Five big things that will put SA at risk in 2019

10 December 2018 - 09:56
By Prinesha Naidoo
People carrying South African flags gather during the Women’s Day march to the Union Buildings on August 9 2018 in Pretoria.
Image: Sandile Ndlovu/Sowetan People carrying South African flags gather during the Women’s Day march to the Union Buildings on August 9 2018 in Pretoria.

In 2018, SA got a new president, two new finance ministers and slumped into a recession. Next year may be even more bumpy.

Here’s a look at the key economic and political risk factors to watch out for in 2019:

1. The budget

After finance minister Tito Mboweni painted a bleak picture for finances in October, attention will turn to his plans to boost growth and prevent debt from spiraling out of control at the budget presentation in February. The national budget is a “key pressure point,” Intellidex’s head of capital markets research, Peter Attard Montalto, said in a note. The absence of concrete plans to boost economic growth could trigger a change to negative in the outlook on South Africa’s credit ratings.

2. Credit rating

A downgrade to junk by Moody’s Investors Service would trigger forced selling of bonds by investors tracking investment-grade indexes, including Citigroup Inc.’s World Government Bond Index. That’s “very likely,’ according to David Hauner, Bank of America Merrill Lynch’s head of cross-asset strategy for Eastern Europe, the Middle East and Africa.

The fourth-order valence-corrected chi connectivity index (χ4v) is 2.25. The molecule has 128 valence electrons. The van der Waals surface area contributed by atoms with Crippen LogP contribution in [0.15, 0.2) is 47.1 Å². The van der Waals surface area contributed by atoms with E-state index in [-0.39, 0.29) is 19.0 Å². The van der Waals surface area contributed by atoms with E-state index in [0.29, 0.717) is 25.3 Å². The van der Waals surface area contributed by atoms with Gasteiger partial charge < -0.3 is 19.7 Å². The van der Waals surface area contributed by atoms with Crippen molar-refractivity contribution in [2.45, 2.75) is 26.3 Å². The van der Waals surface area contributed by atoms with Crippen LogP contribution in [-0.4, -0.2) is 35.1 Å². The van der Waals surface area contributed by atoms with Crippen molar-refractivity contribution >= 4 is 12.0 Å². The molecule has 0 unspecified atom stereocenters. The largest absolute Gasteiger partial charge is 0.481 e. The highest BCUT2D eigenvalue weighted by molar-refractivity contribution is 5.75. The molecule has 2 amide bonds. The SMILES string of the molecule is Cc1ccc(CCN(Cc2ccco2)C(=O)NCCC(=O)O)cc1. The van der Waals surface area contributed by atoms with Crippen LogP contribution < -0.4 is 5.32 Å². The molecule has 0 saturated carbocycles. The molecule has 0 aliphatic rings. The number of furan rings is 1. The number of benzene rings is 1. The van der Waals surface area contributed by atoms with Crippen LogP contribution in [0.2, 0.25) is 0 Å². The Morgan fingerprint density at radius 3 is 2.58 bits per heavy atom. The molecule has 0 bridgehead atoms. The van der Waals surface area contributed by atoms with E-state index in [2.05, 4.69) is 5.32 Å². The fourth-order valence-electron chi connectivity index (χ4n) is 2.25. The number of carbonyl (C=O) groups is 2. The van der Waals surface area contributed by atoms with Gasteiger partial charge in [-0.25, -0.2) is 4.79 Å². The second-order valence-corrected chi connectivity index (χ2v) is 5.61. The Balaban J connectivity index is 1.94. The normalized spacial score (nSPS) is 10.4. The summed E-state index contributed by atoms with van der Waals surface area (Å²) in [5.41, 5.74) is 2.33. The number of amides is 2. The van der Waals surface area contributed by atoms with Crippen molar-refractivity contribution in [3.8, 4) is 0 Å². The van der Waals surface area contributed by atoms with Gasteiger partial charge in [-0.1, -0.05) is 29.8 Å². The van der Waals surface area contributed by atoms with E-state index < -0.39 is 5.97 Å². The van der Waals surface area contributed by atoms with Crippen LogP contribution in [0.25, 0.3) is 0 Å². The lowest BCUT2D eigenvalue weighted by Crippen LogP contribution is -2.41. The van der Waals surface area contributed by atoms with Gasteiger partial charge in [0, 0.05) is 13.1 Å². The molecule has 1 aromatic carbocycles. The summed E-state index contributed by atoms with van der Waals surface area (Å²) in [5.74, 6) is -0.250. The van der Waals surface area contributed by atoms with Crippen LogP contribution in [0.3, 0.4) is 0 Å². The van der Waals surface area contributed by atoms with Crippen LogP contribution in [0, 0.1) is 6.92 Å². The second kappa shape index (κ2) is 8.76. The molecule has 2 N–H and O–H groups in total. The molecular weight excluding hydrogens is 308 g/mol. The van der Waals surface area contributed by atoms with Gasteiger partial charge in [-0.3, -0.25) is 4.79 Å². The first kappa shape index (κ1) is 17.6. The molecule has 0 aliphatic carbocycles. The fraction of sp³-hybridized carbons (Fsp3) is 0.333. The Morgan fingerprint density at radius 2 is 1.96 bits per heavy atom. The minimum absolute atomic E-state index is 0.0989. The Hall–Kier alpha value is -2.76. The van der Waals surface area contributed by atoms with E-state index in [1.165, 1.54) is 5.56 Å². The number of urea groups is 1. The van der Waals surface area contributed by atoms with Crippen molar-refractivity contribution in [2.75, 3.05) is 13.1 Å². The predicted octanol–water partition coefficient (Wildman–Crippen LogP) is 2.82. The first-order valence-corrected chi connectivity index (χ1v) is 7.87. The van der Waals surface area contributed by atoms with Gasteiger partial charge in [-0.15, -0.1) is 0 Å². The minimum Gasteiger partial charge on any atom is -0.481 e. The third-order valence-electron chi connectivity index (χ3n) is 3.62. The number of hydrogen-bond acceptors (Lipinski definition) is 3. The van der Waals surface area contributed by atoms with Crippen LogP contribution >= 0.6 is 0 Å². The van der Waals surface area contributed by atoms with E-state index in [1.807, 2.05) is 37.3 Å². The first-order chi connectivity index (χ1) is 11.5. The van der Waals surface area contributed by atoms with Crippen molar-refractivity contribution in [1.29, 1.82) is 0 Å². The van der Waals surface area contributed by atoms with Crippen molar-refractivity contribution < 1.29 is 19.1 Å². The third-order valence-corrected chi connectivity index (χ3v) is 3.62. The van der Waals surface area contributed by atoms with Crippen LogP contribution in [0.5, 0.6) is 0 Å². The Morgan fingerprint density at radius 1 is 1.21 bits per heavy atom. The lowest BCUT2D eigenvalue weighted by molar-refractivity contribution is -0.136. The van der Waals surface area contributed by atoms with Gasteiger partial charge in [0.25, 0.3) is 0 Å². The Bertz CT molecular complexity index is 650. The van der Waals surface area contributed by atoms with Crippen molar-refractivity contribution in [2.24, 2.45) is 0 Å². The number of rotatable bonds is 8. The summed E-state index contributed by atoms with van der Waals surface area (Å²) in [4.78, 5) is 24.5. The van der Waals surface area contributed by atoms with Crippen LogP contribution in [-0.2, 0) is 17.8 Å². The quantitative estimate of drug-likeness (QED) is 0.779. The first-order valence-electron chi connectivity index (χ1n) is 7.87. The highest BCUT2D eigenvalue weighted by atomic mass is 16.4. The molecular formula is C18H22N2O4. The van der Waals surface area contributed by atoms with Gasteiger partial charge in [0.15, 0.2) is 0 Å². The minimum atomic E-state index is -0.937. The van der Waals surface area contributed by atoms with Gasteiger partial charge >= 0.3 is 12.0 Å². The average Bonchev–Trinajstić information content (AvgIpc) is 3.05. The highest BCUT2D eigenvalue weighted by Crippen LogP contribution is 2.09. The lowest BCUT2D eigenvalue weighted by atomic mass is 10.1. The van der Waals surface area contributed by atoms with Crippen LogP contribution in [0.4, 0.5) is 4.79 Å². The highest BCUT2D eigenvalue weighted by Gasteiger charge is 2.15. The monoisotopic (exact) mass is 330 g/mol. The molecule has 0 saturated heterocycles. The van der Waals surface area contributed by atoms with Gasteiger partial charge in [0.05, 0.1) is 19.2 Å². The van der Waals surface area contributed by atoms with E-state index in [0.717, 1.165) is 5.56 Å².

Moody’s didn’t publish a review as scheduled in October, while S& P Global Ratings and Fitch Ratings have kept their sub-investment grade assessments. Ratings companies may be waiting for the budget data before making another call.

State companies’ debts

Troubled state-owned companies will continue to weigh on the country’s finances, with their combined debt of R1.6-trillion. Almost half that is guaranteed by the government, the Treasury said in October. Eskom needs R20.1bn to meet its obligations in 2019, national carrier South African Airways needs to repay R14.2bn by March and the state broadcaster has warned it won’t be able to pay staff unless it gets R3bn from the government by February.

George Herman, chief investment officer at Citadel Investment Services, predicts a “worst-case scenario” for the companies: the state will have to step in to bail them out, he says.

3. Land expropriation

Lawmakers will report to parliament on March 31 on changes to the constitution to make it easier to expropriate land without compensation. While these steps form part of the ANC’s plan to accelerate wealth redistribution, commercial banks that hold farm debt could be hit.

Lobby groups are gearing up to fight the process in court and the possible protracted legal wrangling could lead to a period of prolonged uncertainty.

4. May elections

Elections have been mostly peaceful and accepted as free and fair since the first all-race ballot in 1994, but the run-up to next year’s vote may see an increase in populist rhetoric and constrain the ANC’s room for maneuver.

Polls show the ANC maintaining its majority, but the party needs 55% to 60% of the vote to put President Cyril Ramaphosa in a position to implement reforms aimed at reviving economic growth, said Old Mutual Investment Group economist Johann Els. Ramaphosa could overhaul — and shrink — his cabinet after the election.

5. Reserve Bank

The current terms of two of the Reserve Bank’s most senior officials run out next year. While both could be reappointed, the possibility of changes in leadership will add to uncertainty amid a drive by the ANC to make the central bank state-owned.

Deputy Governor Daniel Mminele’s second term ends in June and Governor Lesetja Kganyago’s first five years at the helm ends in November. The governor and his three deputies are appointed by the president: Kganyago has said he’d be available to serve another term if asked; Mminele hasn’t commented.

- Bloomberg